Friday, August 17, 2012
Saying Goodbye to a Bishop
In the United Methodist Church, some are called to be active laypeople, others are called to be deacons, others elders and still others bishops. Bishops are people who seek to faithfully hold it all together, teaching pastors how to become fully grown into the image of Christ so that they can lead individuals in their churches through this same growth. Bishops are called to recognize how the body is only as strong as its members and how each person has a part to play.
I've known several bishops in my life. Some have spoken in such a way that I could see their authority. One has given me a literal thumbs up when I was hearing a call to leave the local church and go into extension ministry. Some have breezed past me. Some have preached God's presence into me. And one has had a profound impact on me.
I'm getting ready to say goodbye to this bishop as he leaves the Baltimore Washington Conference in order to fulfill his duties in his new assignment in the Greater New Jersey Annual Conference. And my heart is heavy - heavy with a profound sense of gratitude and a sadness that comes with loss.
I can still picture the first time I met Bishop Schol. It was at a transitional workshop for pastors getting ready to start new appointments. Bishop Schol did not come in and share a few words of obligatory greetings. Rather, he was standing at the door, opening the door to the Conference Center for everyone coming inside that day.
Bishop Schol then showed up for worship on my second Sunday at Mount Vernon Place. He took time to call me an hour before worship started, giving me enough time to experience my blood pressure rising. He greeted the congregation that day and thanked them for the new adventure they were about to undertake. He then took time to critique my sermon in an email written two days later. Rather than saying, "Good sermon, pastor," he gave me pointers I needed to hear. He told me how my sermon had been written for the few dozen people with an average age of 82 sitting in the pews that day before telling me that I had to preach to my mission field. He shared how I had to preach to the young adults we wanted to reach - people who were not in the pews yet but who would someday come. "Start designing all your illustrations with young adults in mind," he wrote. "You have to preach your people into identifying with young adults and you have to preach in such a way that young adults will identify with you when they do come." It was powerful and necessary advice. The young adults have come. The congregation has been transformed.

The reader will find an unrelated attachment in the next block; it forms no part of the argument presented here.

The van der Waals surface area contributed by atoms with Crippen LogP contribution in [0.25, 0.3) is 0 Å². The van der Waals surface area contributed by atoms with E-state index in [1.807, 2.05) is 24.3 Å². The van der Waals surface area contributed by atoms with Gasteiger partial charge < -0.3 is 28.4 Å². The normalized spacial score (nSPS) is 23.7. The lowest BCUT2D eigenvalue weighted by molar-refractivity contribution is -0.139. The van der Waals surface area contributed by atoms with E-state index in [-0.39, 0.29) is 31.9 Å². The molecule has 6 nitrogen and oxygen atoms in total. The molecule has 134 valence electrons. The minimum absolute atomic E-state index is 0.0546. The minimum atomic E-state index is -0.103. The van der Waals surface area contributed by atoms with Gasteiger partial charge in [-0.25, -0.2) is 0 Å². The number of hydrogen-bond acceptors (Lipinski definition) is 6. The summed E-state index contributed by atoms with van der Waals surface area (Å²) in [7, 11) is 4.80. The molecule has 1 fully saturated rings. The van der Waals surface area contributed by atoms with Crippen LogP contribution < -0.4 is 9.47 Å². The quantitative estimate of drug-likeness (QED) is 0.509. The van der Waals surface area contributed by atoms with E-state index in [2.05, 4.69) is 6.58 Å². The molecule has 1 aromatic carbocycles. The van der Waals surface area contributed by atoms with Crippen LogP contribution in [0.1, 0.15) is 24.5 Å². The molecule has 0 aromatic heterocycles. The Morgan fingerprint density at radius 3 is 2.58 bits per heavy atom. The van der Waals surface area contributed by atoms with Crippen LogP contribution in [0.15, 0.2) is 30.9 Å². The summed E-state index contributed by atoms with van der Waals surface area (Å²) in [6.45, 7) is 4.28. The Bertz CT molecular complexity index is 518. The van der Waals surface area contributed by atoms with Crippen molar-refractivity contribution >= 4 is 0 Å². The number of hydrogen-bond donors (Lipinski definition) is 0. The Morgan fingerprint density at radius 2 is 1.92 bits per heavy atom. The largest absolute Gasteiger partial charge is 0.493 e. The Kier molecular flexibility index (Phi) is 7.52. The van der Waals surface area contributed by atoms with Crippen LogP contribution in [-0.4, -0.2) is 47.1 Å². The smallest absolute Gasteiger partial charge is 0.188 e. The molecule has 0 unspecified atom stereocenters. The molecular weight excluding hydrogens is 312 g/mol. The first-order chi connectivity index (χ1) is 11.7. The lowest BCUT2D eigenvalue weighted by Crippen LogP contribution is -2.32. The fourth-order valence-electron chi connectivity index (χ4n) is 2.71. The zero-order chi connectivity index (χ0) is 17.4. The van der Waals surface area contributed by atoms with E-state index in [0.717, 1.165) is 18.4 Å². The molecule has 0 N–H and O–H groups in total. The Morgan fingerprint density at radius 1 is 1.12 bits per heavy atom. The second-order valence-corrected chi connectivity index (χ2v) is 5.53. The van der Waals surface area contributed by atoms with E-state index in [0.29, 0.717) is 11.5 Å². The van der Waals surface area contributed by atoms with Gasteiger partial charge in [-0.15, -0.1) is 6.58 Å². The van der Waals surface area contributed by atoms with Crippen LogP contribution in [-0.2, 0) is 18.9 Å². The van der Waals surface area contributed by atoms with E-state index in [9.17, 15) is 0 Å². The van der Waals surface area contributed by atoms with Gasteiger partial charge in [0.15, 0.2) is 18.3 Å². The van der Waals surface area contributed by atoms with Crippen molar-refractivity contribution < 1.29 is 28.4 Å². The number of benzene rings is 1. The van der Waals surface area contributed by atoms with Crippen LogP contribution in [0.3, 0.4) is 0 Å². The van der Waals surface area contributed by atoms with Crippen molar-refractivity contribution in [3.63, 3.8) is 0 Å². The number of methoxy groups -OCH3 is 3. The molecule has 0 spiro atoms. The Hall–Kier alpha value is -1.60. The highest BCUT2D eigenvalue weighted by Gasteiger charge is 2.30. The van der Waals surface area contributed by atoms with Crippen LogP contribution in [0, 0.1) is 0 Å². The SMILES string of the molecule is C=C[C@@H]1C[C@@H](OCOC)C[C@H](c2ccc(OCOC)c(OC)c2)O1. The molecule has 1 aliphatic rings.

I remember walking into the Bishop's office for a status meeting on the real estate development. The plans were progressing but I was ready to quit. Many in the congregation were vocal about being against me instead of for me. Weeks had passed without a single visitor. All I could think about was what I had given up in North Carolina in order to come to Washington. But Bishop Schol would not let me quit. Rather, he reached out and prayed for me, reminding me of who I was and what I had been called to do. He asked God to show up, and God has showed up in powerful ways.
Not long after, the Bishop knocked on the door of my office. This time it was with a simple word of encouragement and a tangible gift that came with the words, "I support you and all you are doing here."
Bishop Schol gathered a group of young adults to plan a Conference event in my first year at Mount Vernon Place. Those young adult clergy continue to be some of the most important relationships I have in this Conference today.
Bishop Schol has taken time to get to know my husband. Today, my Roman Catholic husband is just as sad about saying goodbye to "his bishop" as I am. For Craig, Bishop Schol has been a connection to the United Methodist Church - a denomination that Craig is still learning on the sidelines.
Bishop Schol has demonstrated to me and countless others how being a leader who makes change happen is never easy. Whenever the boat is rocked there are bound to be people who are upset because they are no longer in charge of its course or expected to come and row a little more often or with a bit more passion. The boat rocking has led to new disciples and churches being changed. His leadership has had a rippling effect.
I don't know how one says goodbye to a bishop. In the local church, pastors are not to have any contact with their congregation for one entire year after they leave. I am not familiar with all the written and unwritten rules that accompany bishops going to a new assignment. What I do know is that I am grateful - extraordinarily grateful - for the joy and the privilege of having served with and under Bishop Schol for the last seven years. It has been a gift - a gift that has possibly kept me in the ministry and kept the doors of our church open.
God bless you, Bishop Schol.